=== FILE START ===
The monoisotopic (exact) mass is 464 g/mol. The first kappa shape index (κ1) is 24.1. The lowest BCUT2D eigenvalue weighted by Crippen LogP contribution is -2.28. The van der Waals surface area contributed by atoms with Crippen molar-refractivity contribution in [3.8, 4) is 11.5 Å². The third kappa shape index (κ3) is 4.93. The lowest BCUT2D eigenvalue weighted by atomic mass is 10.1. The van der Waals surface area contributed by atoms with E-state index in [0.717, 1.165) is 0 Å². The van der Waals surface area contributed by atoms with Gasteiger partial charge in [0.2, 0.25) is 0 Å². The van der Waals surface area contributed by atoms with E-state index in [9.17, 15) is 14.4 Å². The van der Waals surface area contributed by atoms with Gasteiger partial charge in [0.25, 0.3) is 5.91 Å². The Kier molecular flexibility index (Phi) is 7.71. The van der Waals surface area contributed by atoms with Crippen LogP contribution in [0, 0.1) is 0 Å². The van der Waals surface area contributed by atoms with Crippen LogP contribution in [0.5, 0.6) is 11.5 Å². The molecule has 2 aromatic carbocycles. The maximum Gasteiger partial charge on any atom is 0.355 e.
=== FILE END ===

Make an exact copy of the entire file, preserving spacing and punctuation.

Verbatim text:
The monoisotopic (exact) mass is 464 g/mol. The first kappa shape index (κ1) is 24.1. The lowest BCUT2D eigenvalue weighted by Crippen LogP contribution is -2.28. The van der Waals surface area contributed by atoms with Crippen molar-refractivity contribution in [3.8, 4) is 11.5 Å². The third kappa shape index (κ3) is 4.93. The lowest BCUT2D eigenvalue weighted by atomic mass is 10.1. The van der Waals surface area contributed by atoms with E-state index in [0.717, 1.165) is 0 Å². The van der Waals surface area contributed by atoms with Gasteiger partial charge in [0.2, 0.25) is 0 Å². The van der Waals surface area contributed by atoms with E-state index in [9.17, 15) is 14.4 Å². The van der Waals surface area contributed by atoms with Gasteiger partial charge in [0.25, 0.3) is 5.91 Å². The Kier molecular flexibility index (Phi) is 7.71. The van der Waals surface area contributed by atoms with Crippen LogP contribution in [0, 0.1) is 0 Å². The van der Waals surface area contributed by atoms with Crippen LogP contribution in [0.5, 0.6) is 11.5 Å². The molecule has 2 aromatic carbocycles. The maximum Gasteiger partial charge on any atom is 0.355 e.